Recent Sea-Level Changes in the North Atlantic
Most of the tide-gauge stations still active, for which long series of almost continuous records are available, are located on both sides of the North Atlantic. Only records starting earlier than 1925 have been considered in this paper: 17 stations on the American side, and 58 on the European one. In addition records in the Bermudas starting in 1933 have been used for regional comparisons. All the stations indicate secular trends of relative sea-level variation which change from place to place. The data have been grouped in 5-yr periods, but the secular trends have been left out of the data in order to remove crustal movements.
Short term (5 to 20-yr) regional oscillations appear. Average 5–10 yr changes in sea level on the American coasts (where a north-south gradient is frequent) differ from those on the European ones. They often differ too between the American and the Bermuda coasts. This suggests that changes in the sea-surface topography across the Gulf Stream and in the sea-level slope occur in the North Atlantic, making regional sea levels change from one area to the other, with average differences in level reaching as much as one decimetre over 5-yr periods. Also on the European coasts changes in sea level often differ from one region to the other.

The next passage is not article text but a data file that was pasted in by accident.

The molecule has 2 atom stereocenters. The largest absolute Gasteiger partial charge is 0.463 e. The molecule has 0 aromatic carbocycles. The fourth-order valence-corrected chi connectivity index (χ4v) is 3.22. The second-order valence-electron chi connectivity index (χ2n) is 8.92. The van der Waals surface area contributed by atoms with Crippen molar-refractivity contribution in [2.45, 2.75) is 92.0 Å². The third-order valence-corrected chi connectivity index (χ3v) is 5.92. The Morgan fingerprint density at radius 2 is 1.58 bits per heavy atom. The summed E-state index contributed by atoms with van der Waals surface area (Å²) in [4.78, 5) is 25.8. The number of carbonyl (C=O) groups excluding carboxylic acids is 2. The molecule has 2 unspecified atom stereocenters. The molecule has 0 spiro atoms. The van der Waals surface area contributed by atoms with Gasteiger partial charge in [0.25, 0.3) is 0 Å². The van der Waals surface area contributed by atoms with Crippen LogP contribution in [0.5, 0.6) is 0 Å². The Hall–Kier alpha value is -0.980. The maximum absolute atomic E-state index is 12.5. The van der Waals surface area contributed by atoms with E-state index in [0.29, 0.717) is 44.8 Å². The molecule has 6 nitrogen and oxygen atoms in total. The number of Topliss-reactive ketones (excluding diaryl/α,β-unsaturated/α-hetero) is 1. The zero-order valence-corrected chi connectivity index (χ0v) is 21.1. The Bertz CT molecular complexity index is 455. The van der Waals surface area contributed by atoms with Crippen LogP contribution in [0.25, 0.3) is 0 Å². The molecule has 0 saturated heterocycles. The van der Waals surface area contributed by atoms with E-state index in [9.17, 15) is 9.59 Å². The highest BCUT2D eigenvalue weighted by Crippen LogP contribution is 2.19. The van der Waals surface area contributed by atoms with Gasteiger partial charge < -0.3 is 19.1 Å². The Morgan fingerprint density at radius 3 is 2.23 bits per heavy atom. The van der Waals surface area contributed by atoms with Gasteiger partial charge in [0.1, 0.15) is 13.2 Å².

After an estimation of the eustatic component obscured by the local secular trends, the conclusion is reached that the average sea level, which shows faster rates of change on the American coasts, rose on both sides of the Atlantic from 1920 to 1950, and then remained stable or dropped slightly between 1950 and 1980, in spite of the increasing CO2 atmospheric content. In Europe, the sea-level rise during the last century that can be ascribed to eustatic changes is only a few centimetres.
KeywordsSecular Trend Gulf Stream Eustatic Change Eustatic Rise American Side
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